The worldwide freighter fleet will almost double in the next 20 years, Airbus predicts in its Cargo Global Market Forecast.
Global airfreight traffic will grow by an average of 4.8 percent annually over the next 20 years, so the freighter fleet will increase to 3,000 aircraft.
This projected growth is driven by positive global trends in economic activity, including world trade, private consumption and industrial production.
The forecast shows that the overall worldwide air cargo demand by the year 2032 will require around 2,700 new and converted aircraft. More than half of these will be needed for fleet replacement – driven by old aircraft retirements – with the remainder being for growth.
Of these 2,700 aircraft, 870 will be factory-built freighters. A further 175 in 2032 will be aircraft that are already in service as freighters today.
Belly freight usage in passenger aircraft will remain largely unchanged at around half of commercial airfreight on international traffic.
“Looking forward after a difficult few years, world trade is showing improvements and diverse emerging markets will call for increased flexibility in air cargo transportation – for which midsize freighters will be the primary means to achieve this,” Andreas Hermann, Airbus’ vice president, head of freighters, says. “This is why Airbus forecasts that the core of future freighter requirements will be in the midsize category, where modern-technology freighters will play a large part in future fleet replacement and long term growth.”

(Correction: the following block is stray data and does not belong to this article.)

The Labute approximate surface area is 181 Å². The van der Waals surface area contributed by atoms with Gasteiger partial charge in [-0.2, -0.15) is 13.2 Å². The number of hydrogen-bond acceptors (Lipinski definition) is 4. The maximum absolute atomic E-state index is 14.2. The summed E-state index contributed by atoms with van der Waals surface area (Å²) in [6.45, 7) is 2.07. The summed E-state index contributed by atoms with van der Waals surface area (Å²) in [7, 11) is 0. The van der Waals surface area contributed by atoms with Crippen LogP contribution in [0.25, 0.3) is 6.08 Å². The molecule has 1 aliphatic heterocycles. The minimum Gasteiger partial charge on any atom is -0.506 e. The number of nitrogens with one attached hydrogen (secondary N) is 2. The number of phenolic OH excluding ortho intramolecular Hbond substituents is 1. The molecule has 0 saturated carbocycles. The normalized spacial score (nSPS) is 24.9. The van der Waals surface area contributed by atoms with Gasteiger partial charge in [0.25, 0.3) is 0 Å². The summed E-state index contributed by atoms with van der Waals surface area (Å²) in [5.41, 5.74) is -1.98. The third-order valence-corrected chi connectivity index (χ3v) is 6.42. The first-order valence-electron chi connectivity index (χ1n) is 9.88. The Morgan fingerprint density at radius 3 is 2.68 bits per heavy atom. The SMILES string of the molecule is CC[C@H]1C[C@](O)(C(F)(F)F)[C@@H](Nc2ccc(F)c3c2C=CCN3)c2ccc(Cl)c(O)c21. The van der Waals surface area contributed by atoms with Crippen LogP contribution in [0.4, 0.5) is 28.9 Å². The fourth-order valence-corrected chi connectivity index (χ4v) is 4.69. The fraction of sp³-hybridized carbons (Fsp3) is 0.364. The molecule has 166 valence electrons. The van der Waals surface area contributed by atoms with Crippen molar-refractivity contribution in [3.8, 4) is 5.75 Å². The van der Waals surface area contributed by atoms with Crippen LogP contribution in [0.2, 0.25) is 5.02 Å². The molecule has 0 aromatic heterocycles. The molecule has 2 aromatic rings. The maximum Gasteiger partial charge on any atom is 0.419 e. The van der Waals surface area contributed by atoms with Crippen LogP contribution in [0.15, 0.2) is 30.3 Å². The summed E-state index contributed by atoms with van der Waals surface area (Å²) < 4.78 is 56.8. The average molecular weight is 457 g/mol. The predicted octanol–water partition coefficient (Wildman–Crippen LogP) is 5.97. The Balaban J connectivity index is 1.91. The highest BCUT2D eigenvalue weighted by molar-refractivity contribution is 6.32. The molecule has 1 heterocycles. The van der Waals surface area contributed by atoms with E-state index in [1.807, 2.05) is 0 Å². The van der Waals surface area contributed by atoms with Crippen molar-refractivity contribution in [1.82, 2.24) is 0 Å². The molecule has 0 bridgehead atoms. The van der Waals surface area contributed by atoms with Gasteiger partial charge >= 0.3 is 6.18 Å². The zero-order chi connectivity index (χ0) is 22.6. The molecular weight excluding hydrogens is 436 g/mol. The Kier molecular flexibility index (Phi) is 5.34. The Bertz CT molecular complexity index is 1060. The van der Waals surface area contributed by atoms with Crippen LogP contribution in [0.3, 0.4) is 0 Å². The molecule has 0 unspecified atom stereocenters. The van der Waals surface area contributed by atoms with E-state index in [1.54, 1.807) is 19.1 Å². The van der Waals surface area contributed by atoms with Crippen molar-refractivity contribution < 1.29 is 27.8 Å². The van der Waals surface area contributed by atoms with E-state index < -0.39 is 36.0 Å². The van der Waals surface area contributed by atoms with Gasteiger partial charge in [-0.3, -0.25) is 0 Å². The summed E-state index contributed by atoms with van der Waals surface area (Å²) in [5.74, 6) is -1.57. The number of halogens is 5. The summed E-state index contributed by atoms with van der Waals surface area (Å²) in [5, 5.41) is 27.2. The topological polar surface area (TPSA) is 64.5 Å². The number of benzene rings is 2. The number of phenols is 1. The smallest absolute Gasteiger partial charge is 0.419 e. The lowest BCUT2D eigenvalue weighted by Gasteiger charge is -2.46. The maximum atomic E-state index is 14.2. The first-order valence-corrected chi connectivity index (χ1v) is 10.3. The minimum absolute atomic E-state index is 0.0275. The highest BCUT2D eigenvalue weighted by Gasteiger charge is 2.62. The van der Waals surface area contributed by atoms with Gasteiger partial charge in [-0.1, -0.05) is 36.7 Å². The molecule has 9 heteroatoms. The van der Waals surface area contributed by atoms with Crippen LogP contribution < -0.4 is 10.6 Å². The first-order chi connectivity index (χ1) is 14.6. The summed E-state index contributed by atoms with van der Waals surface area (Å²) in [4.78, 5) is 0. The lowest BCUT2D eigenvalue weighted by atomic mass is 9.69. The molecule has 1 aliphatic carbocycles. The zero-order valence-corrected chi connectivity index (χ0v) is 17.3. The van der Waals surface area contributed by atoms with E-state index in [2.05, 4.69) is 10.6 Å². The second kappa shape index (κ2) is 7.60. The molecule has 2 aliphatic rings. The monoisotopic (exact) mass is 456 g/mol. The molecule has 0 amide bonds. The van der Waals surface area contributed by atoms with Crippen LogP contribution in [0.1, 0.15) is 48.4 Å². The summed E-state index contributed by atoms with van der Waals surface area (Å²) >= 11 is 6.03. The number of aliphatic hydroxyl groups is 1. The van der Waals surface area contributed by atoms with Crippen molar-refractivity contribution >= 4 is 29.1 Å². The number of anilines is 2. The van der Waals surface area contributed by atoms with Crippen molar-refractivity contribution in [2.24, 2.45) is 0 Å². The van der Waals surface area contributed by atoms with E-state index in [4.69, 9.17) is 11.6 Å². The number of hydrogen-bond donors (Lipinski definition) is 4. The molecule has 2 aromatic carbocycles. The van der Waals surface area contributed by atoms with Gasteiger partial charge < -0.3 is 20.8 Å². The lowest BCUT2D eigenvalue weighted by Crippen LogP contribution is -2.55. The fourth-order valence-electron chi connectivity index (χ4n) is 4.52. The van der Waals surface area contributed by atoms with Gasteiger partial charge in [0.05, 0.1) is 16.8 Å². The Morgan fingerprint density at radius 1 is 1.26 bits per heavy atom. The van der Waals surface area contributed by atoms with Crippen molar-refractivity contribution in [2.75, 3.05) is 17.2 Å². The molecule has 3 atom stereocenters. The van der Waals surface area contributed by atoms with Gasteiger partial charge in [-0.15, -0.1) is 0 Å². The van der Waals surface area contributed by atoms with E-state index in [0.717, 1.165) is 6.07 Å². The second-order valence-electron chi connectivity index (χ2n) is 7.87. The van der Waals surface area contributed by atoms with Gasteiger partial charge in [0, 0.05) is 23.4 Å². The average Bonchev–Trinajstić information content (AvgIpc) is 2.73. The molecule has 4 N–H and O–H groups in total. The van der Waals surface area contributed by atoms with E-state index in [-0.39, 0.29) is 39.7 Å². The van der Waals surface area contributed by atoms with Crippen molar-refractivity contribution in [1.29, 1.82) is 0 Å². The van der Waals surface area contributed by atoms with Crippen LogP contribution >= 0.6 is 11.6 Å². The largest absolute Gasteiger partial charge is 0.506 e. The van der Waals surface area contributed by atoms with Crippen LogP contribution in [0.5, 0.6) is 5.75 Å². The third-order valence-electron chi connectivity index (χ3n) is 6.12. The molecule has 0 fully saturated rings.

Emerging economies are the fastest-growing markets for air cargo. Asia-Pacific represents 36 percent of world freight traffic, increasing to 42 percent by 2032. Overall, China is the single largest individual nation driving air cargo growth. China’s share represents 15 percent, and by 2032 this will rise to around 22 percent of the global airfreight market.
By comparison, the combined developed nations’ share in Europe/CIS and North America accounted for 51 percent of the total traffic in 2012, and although traffic will continue to grow, by 2032 their combined share of total world freight traffic will reduce slightly, to around 45 percent.
Small freighters account for about 23 percent of the fleet today and although the express freight market boom in China and India will boost the number of small freighters from 380 in 2012 to more than 600 aircraft by 2032, their overall proportion of the world fleet will decrease slightly, to around 21 percent.
Midsize freighters represent about 45 percent of the fleet in service and are increasingly used for regional express services and regional and long-haul general cargo operations. Their numbers are expected to boom in the coming years driven by growth in emerging markets, especially in China. The midsize segment is expected to grow to more than 1,290 units by 2032, up from 744 units at the end of 2012. In doing so, this category will retain its dominant 45-percent share of the world freighter fleet.
Large freighters represent about 32 percent of the fleet and are mainly used on long-haul operations between three main markets: the U.S., Europe and Asia. The fleet of large aircraft will reach more than 1,000 aircraft by 2032, slightly increasing its share of the world freighter fleet.